Daniel cackled a bit. “There is that, my lad, there is that.”
Nancy M. Griffis: http://www.dreamspinnerpress.com/AuthorArcade/nancy-m-griffis
Buy A Most Unusual Wedding here!
April 18, 2015
“Didn’t mean to startle you.” Andrew smirks and takes a sip from whatever he’s ordered. “I’ve never seen you here before.” His glasses catch the overhead lighting, hiding his eyes, so they just look an ordinary brown again with stars dazzling at me. I know better, though. I have trouble making my brain work for a few seconds while he looks at me intently. Jesus H. Christ, I want to crawl across the table and devour him, inch by inch. It’s been too damned long for me and he’s perfection.
“I had the urge to bounce off the walls for a few hours.” My mouth works again and I pick up my mug to take a sip. It is cold now, but I don’t mind. I’ve drunk worse.
“Might hurt. The brick in here is rough,” he deadpans, eyeing the walls.
“Mmm… brick burn might be hard to take care of. Much worse than rug burn,” I agree. He makes a face.
“Yeah, rug burn is definitely bad enough. The last time I had it on my back, I couldn’t reach it by myself to put a bandage on it, and I sweat when I go running and then it would sting and burn, and I’m just going to pretend I didn’t say that to you,” he finishes into his coffee cup. While I watch the blush rise and fade on his face, my brain is 100 percent happy to supply several ways my fair friend could have gotten rug burn on his back. Silence seems like it would be the better part of valor here, so I dutifully ignore his embarrassment and use a napkin to hold my place in my book.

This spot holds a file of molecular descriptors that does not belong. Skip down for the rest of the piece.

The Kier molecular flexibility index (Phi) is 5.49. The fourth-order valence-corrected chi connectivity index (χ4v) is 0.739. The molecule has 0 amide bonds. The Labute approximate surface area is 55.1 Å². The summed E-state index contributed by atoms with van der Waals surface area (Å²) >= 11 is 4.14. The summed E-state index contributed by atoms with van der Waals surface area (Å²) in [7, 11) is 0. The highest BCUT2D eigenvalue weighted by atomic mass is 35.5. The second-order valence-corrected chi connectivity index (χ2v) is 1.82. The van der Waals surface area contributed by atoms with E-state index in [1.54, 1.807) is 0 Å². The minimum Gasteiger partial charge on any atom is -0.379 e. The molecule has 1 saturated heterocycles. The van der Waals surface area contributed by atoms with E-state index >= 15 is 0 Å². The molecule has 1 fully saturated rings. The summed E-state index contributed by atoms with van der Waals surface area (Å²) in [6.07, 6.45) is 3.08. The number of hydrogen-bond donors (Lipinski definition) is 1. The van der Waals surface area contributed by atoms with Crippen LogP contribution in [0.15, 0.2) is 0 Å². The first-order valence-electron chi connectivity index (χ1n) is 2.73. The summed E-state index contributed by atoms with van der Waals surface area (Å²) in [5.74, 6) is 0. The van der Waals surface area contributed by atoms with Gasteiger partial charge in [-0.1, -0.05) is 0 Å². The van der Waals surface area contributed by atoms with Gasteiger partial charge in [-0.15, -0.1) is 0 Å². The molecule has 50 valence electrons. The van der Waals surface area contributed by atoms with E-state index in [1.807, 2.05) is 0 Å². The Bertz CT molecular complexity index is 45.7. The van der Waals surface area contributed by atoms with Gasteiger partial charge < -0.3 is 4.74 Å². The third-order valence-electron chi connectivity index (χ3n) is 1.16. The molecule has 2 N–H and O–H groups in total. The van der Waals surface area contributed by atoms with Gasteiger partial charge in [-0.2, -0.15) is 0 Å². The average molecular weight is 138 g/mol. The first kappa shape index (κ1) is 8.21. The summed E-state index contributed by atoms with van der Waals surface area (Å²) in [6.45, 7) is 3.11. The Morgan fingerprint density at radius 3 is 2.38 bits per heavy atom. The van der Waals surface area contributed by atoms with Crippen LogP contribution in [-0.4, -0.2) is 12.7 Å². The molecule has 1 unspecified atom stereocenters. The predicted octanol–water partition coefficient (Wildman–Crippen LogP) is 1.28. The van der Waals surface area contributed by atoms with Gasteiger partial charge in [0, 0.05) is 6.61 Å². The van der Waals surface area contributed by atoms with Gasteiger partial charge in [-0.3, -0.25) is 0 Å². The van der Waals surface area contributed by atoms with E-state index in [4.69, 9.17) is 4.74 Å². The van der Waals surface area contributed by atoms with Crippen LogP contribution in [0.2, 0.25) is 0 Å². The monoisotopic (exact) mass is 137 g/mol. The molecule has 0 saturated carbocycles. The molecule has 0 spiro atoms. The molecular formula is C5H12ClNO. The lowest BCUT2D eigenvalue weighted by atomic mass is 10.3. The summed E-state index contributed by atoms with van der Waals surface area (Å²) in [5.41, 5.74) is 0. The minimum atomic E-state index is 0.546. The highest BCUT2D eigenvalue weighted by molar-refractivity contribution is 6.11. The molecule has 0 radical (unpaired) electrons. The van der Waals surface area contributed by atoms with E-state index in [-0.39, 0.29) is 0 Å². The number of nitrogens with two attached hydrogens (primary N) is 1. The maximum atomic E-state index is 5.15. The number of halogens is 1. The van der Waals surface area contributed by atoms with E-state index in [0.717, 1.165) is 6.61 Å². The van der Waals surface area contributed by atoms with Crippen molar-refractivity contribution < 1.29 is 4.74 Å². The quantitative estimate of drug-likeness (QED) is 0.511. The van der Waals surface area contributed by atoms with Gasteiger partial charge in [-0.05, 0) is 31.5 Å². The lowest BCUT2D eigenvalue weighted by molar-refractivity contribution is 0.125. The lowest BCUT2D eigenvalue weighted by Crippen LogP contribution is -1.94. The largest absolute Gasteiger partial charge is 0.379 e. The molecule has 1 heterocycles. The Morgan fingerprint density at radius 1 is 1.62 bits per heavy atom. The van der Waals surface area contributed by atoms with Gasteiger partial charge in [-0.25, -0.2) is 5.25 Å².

“So, how often do you find yourself here?”
“Only every day, except Sundays. I need the caffeine.” His lips twitch upward into a smile for a moment before they touch his mug again. As far as lips go, they are nice to look at. They’re a natural pink, not exactly full, but plenty enticing as he licks a bit of whipped cream off them.
“Why… why not on Sundays?” I ask, clearing my throat, looking down at my own mostly empty mug.
“For some reason I’m always busy on Sundays. I have trouble telling people no, so I end up doing stuff with my… religious group or helping someone move or raising money for something or other…. It never ends.” He chuffs out a small laugh. “During the school year between that and grading, I feel like I don’t have much of a life.” He shrugs.
“You and I seem to have opposite problems.” I lean back, getting as comfortable as I can on the metal chair.
“What do you mean?”
“I’m so new to town that I don’t have any commitments whatsoever. My days are wide open, more or less, after work, and especially the weekends.” I can feel my friendly smile trying to slip into something cynical, but I try to keep it where it is.
“In that case, there’s a dart tournament at One-Eyed Pete’s tomorrow night. I was going to go. Want to come?” He sits there looking interested and excited and sincere and I flounder. “Date!” my brain screams, but I try to ignore it. This is most likely just friendly. The chances of him being interested in me the way I am interested in him are slim to none, but I’ll never find out if I don’t spend time with him, and I won’t know if I don’t try. He has been flirting with me, sort of, and if nothing else, I will have a new friend or two from the adventure. He takes another drink from his mug and licks his lips again. My erection swells in my jeans as lust slams me in the stomach.